Advertisement

Pfizer embraces stem cells

Big pharma's interest in linkurl:stem cell research;http://www.the-scientist.com/blog/display/54900/ is picking up speed. Pharmaceutical giant Pfizer is expanding its research into the technology and plans to open a second regenerative medicine unit in Cambridge, UK, this November, Reuters linkurl:reported;http://www.reuters.com/article/reutersEdge/idUSTRE48MBY020080923?sp=true yesterday. Pfizer isn't the only one. In July, GlaxoSmithKline entered a linkurl:5-year, $25 million collaboration;ht

By | September 24, 2008

Big pharma's interest in linkurl:stem cell research;http://www.the-scientist.com/blog/display/54900/ is picking up speed. Pharmaceutical giant Pfizer is expanding its research into the technology and plans to open a second regenerative medicine unit in Cambridge, UK, this November, Reuters linkurl:reported;http://www.reuters.com/article/reutersEdge/idUSTRE48MBY020080923?sp=true yesterday. Pfizer isn't the only one. In July, GlaxoSmithKline entered a linkurl:5-year, $25 million collaboration;http://www.gsk.com/media/pressreleases/2008/2008_pressrelease_10089.htm with the Harvard Stem Cell Institute. In the spring, Pfizer opened a regenerative medicine unit in Cambridge, Massachusetts, focusing on stem cells for cardiac disorders and cancer, according to the linkurl:company's Web site.;http://www.pfizer-regenerativemedicine.com/locations/index.php The new UK site will eventually house 60 scientists and research will focus on age-related and degenerative and nervous system disorders. While Pfizer's stem cell research policy does not rule out the use of embryonic stem cells, the company is also extremely interested in induced pluripotent stem (iPS) cells, John McNeish, head of the Massachusetts operation, told Reuters at the World Stem Cell Summit, held this week in Madison, Wisconsin. In June, Pfizer also entered a linkurl:$3 million partnership;http://mediaroom.pfizer.com/portal/site/pfizer/index.jsp?ndmViewId=news_view&newsId=20080623005677&newsLang=en with EyeCyte, Inc., a California company whose technology uses blood and bone marrow progenitor cells to treat retinal diseases.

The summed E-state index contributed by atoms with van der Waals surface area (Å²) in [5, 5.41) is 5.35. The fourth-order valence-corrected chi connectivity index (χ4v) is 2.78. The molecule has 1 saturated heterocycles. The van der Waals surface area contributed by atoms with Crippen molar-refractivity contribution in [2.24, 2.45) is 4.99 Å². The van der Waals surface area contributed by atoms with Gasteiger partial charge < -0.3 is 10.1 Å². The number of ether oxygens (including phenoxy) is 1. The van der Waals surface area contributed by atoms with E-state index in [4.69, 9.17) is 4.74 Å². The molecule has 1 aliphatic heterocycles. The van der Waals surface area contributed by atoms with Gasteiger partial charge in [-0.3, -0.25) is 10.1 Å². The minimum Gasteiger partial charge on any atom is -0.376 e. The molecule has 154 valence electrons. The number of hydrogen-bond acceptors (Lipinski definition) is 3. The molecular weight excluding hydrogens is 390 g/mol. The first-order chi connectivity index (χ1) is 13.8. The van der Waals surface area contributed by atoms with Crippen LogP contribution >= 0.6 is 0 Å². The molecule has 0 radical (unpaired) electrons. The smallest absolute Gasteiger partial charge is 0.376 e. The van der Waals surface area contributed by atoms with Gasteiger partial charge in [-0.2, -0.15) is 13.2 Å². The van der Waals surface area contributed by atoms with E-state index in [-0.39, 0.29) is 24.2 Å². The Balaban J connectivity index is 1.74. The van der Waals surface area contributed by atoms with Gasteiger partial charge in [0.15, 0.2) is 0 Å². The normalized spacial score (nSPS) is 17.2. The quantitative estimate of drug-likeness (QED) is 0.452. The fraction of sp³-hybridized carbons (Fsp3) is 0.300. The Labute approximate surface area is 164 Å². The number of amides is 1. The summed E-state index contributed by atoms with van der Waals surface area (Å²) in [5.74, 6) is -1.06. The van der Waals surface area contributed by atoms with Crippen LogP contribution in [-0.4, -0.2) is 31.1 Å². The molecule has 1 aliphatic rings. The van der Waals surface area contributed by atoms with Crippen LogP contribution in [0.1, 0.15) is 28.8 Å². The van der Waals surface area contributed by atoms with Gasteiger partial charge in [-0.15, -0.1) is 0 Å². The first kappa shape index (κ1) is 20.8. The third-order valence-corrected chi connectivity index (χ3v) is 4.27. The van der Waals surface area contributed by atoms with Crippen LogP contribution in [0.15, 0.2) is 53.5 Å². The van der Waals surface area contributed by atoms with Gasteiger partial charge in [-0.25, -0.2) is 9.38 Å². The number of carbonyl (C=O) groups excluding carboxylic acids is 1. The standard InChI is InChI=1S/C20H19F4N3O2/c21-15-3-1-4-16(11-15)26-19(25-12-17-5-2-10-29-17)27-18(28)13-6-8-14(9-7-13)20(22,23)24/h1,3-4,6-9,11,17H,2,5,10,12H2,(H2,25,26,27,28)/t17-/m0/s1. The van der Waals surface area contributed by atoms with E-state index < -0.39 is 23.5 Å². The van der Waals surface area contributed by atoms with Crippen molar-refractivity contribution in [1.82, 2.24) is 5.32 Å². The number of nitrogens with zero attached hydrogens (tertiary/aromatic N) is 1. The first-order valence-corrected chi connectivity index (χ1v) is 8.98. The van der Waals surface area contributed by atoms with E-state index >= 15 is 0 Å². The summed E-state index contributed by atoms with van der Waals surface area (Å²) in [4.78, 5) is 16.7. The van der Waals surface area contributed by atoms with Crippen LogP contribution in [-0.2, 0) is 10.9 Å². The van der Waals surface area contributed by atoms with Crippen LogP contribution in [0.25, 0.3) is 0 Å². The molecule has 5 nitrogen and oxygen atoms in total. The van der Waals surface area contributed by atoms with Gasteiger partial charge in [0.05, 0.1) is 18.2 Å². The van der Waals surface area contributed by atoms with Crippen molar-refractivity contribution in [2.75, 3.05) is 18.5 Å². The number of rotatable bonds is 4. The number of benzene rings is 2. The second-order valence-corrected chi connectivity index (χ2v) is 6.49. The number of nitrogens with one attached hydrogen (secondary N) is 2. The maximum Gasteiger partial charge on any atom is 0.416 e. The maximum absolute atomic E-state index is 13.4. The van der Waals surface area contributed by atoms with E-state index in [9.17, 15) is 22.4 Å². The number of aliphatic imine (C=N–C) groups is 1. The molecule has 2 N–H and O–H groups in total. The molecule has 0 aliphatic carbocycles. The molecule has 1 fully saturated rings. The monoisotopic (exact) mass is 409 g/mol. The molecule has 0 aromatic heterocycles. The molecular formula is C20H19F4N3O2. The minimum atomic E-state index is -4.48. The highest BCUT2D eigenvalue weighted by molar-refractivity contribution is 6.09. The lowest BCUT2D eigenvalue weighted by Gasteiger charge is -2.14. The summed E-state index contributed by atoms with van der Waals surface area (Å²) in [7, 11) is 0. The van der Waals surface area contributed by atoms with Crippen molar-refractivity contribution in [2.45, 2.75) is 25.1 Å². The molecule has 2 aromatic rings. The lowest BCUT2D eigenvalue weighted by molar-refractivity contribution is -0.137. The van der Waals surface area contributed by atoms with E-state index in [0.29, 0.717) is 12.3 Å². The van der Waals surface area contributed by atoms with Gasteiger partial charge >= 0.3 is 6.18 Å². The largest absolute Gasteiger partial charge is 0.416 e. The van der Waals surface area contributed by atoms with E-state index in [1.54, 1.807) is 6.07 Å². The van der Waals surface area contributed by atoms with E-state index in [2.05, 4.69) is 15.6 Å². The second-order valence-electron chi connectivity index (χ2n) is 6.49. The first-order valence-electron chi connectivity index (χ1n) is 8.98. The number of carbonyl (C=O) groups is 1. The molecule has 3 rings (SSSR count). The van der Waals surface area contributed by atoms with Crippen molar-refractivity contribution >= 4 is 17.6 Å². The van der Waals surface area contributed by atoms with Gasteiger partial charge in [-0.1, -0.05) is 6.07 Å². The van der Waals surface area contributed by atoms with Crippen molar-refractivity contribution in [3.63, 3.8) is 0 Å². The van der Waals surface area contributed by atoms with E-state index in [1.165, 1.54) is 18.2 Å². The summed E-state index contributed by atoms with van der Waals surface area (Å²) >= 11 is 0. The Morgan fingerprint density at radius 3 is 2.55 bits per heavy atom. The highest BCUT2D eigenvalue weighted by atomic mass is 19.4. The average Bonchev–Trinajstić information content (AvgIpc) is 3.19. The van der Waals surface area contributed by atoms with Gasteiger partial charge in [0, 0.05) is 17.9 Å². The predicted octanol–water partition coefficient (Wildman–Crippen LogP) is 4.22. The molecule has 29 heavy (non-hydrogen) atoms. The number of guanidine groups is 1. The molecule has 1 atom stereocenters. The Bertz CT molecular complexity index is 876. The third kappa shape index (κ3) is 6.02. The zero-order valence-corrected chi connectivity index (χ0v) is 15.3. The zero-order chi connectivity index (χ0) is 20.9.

Advertisement
Advertisement

Popular Now

  1. Opinion: Making Progress by Slowing Down
  2. Influential Cancer Biologist Dies
  3. Censored Professor Quits
    The Nutshell Censored Professor Quits

    Alice Dreger is resigning from the faculty of Northwestern University, claiming that the administration censored her work in a faculty journal.

  4. How Fats Influence the Microbiome
Advertisement
Advertisement
Life Technologies